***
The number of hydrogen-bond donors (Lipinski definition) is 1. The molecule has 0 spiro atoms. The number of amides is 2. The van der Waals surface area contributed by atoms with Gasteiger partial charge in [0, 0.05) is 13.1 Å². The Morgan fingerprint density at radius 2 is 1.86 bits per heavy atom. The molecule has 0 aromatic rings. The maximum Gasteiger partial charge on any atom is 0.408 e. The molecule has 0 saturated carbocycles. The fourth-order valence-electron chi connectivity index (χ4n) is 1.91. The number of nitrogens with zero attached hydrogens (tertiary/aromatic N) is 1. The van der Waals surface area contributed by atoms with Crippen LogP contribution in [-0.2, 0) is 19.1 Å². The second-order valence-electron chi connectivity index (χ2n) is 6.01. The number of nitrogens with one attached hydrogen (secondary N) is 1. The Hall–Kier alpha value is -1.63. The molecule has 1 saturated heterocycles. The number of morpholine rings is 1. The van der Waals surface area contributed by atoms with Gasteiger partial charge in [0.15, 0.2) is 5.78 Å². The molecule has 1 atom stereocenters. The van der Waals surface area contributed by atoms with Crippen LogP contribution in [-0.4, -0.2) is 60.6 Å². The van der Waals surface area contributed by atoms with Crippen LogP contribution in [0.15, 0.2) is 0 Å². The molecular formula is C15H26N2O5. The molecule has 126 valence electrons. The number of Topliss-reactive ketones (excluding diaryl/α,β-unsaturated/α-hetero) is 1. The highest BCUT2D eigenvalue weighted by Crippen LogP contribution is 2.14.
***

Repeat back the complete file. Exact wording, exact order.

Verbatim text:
The number of hydrogen-bond donors (Lipinski definition) is 1. The molecule has 0 spiro atoms. The number of amides is 2. The van der Waals surface area contributed by atoms with Gasteiger partial charge in [0, 0.05) is 13.1 Å². The Morgan fingerprint density at radius 2 is 1.86 bits per heavy atom. The molecule has 0 aromatic rings. The maximum Gasteiger partial charge on any atom is 0.408 e. The molecule has 0 saturated carbocycles. The fourth-order valence-electron chi connectivity index (χ4n) is 1.91. The number of nitrogens with zero attached hydrogens (tertiary/aromatic N) is 1. The van der Waals surface area contributed by atoms with Crippen LogP contribution in [-0.2, 0) is 19.1 Å². The second-order valence-electron chi connectivity index (χ2n) is 6.01. The number of nitrogens with one attached hydrogen (secondary N) is 1. The Hall–Kier alpha value is -1.63. The molecule has 1 saturated heterocycles. The number of morpholine rings is 1. The van der Waals surface area contributed by atoms with Gasteiger partial charge in [0.15, 0.2) is 5.78 Å². The molecule has 1 atom stereocenters. The van der Waals surface area contributed by atoms with Crippen LogP contribution in [-0.4, -0.2) is 60.6 Å². The van der Waals surface area contributed by atoms with Crippen LogP contribution in [0.15, 0.2) is 0 Å². The molecular formula is C15H26N2O5. The molecule has 126 valence electrons. The number of Topliss-reactive ketones (excluding diaryl/α,β-unsaturated/α-hetero) is 1. The highest BCUT2D eigenvalue weighted by Crippen LogP contribution is 2.14.